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Edgewater City Council Continues Jefferson County Smoke-Free Leadership

July 15, 2010

Edgewater, CO — The City Council of Edgewater is the latest leader for strong smoke free laws in Jefferson County, Colorado. The Council voted July 8, 2010, on a 5 – 2 vote  to make outdoor customer service areas smoke-free; expanding smoke-free zones to 20 feet from all doorways; making the city’s parks and outdoor sporting events smoke-free; and, removing  exemptions found in the State’s smoke-free law for indoor workplaces – tobacco retail stores, cigar bars, and small businesses.  The ordinance will go into effect July 20, 2010.

“It’s about health.  It’s about keeping our air clean for our visitors, our citizens, and our families” said Edgewater Mayor Bonnie McNulty.

“Edgewater has shown how much it values the health of its workers, residents, and visitors, as well as ensuring its youth and adults can enjoy more tobacco free environments for recreation,” said Lee Stiffler-Meyer, resident and leader of Tobacco-Free Edgewater for Health, the grassroots coalition working in support of the ordinance.

Edgewater continues Jefferson County’s leadership on supporting comprehensive smoke-free laws, free of the exemptions found in the State law.   “The smoke-free movement in Colorado has been led by local communities, such as Arvada and Edgewater, which have proven to be role models for other communities” said Donna Viverette, of Jefferson County Public Health.   “We hope more communities will follow Edgewater’s lead in protecting their workers and residents from the deadly harm of second-hand smoke.”

The Edgewater policy was a result of the dedicated commitment and work of the City Council, community and business members from Edgewater, Tobacco Free Edgewater for Health, Tobacco-Free Jeffco, and the Jefferson Country Public Health Tobacco Prevention Initiative Team.

For more information about how to get involved in smoke/tobacco-free efforts in your community, contact Jefferson County Public Health at 303-275-7555 or email Donna Viverette at dviveret@jeffco.us .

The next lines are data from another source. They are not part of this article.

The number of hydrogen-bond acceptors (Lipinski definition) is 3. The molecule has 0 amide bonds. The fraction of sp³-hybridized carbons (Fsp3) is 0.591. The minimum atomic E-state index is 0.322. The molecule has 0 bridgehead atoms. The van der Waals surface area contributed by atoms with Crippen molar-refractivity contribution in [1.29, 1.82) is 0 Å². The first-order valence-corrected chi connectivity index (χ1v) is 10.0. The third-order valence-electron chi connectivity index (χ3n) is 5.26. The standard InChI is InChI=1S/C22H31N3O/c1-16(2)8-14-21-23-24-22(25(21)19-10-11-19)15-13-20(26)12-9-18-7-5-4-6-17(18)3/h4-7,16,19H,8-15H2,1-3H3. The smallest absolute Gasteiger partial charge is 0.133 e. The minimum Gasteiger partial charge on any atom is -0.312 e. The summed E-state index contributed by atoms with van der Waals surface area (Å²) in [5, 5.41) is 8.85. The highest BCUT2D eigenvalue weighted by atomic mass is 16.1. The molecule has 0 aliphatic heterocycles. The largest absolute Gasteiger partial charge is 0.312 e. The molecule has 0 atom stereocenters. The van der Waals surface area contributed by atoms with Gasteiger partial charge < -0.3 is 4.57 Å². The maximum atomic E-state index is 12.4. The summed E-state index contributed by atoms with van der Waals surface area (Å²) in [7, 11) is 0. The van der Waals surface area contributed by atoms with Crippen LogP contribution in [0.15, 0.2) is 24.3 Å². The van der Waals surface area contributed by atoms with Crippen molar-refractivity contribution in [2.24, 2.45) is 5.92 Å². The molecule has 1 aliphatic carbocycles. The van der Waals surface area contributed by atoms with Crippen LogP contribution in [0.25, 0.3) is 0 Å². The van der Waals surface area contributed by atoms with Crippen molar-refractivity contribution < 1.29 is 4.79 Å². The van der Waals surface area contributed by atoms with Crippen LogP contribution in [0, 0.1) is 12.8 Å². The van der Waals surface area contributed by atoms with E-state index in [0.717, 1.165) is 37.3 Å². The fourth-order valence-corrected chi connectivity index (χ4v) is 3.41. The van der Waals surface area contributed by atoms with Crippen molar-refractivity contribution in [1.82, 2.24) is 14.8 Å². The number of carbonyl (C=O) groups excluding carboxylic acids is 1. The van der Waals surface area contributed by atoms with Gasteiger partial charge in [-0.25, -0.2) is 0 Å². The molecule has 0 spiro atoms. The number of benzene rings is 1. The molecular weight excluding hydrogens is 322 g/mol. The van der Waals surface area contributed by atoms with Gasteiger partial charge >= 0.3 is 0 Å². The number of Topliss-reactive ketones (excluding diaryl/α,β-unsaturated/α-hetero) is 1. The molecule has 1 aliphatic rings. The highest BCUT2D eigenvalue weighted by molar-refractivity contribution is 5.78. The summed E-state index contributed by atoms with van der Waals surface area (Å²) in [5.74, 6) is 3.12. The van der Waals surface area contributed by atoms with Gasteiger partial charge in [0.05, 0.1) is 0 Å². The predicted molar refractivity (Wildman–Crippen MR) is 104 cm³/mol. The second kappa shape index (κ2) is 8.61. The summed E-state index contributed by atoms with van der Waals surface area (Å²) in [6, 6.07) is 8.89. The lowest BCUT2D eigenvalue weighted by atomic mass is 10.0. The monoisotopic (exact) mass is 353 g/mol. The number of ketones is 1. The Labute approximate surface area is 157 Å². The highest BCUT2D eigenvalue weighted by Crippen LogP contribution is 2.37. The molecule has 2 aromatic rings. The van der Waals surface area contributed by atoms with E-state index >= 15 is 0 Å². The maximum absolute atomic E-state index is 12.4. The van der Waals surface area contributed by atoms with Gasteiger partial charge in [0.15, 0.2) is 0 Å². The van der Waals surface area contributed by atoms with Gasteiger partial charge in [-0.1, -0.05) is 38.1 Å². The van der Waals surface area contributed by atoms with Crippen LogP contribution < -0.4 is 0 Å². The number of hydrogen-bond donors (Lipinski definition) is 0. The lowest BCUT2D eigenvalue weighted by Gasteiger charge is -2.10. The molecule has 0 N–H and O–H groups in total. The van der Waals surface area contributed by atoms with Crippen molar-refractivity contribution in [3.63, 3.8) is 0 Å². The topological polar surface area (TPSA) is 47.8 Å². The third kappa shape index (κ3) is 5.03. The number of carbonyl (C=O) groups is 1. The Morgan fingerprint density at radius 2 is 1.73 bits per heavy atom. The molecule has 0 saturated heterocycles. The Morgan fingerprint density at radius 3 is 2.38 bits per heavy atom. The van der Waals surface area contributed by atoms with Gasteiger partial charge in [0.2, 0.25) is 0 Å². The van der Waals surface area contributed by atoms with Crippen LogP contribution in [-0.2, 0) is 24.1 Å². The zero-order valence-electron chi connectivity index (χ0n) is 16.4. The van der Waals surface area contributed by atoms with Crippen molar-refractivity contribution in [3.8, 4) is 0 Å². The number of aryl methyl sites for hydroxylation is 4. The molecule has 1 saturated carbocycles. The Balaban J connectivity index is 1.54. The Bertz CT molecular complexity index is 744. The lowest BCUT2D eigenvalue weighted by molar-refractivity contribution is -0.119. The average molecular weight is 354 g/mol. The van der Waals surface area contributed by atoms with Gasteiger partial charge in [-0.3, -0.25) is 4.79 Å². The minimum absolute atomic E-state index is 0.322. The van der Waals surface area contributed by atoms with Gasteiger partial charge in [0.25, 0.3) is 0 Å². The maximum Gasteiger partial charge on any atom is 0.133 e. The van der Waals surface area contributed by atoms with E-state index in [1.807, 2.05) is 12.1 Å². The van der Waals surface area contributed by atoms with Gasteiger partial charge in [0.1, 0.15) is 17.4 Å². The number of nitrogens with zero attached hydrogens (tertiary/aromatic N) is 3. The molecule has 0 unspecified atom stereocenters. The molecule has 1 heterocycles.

World No Tobacco Day

May 28, 2010

May 31, 2010 has been designated by the World Health Organization as World No Tobacco Day.  The theme “Gender and Tobacco” points out the harmful effects the marketing of tobacco has had on women and girls worldwide. Tobacco use is responsible for more than two million premature deaths in the world each year. For more information on World No Tobacco Day, please visit the World Health Organization. For more information on tobacco companies’ marketing to youth, please see: : http://www.who.int/tobacco/wntd/2010/announcement/en/index.html

http://www.tobaccofreekids.org/reports/women_new/index.html

Tobacco Ordinance . . . Doing What’s Right for Citizens of Wheat Ridge

May 18, 2010

On May 3, 2010 several members of Tobacco-Free Wheat Ridge for Health sat in Council Chambers and witnessed a process that could secure Wheat Ridge’s role as a City committed to the health of its residents.  By voting at this study session to include strong provisions in a proposed ordinance to address tobacco and secondhand smoke, the majority of Council took a stand to help save countless youth, workers and residents from the toll that tobacco takes every year.  We commend the Wheat Ridge City Council for their leadership in making our community healthier for all of us.

Sadly, the mayor wasn’t in attendance at the May 3rd study session.  He also wasn’t in attendance at the study session on October 5th, where several members of our coalition presented information about the health and economic benefits of strong local tobacco laws.  Our members, representing Exempla Lutheran Medical Center, Wheat Ridge High School Students Working Against Tobacco, local business owners, residents and public health are perplexed that the mayor was quoted saying  he will veto whatever Council puts forward on this issue.   There’s nothing in the proposed ordinance that hasn’t already been passed and proven effective in thousands of cities across the US, and many in Colorado.  For example, the ordinance includes the sidewalks and public access areas adjacent to hospitals, which is a provision that other Colorado communities with major hospitals already have in place (it doesn’t include “all public sidewalks”, as the Transcript erroneously printed).  Arvada already has city-owned parks and trails in their ordinance, and Boulder’s law makes their bus shelters smoke-free.     We know that these laws are almost 100% self- enforcing – just with signage – and that compliance problems and the need to ticket non-compliers actually decrease when these laws are strengthened, so concerns about use of valuable police resources are unwarranted.  Unfortunately, the Transcript and several other publications continue to mislead people on these issues.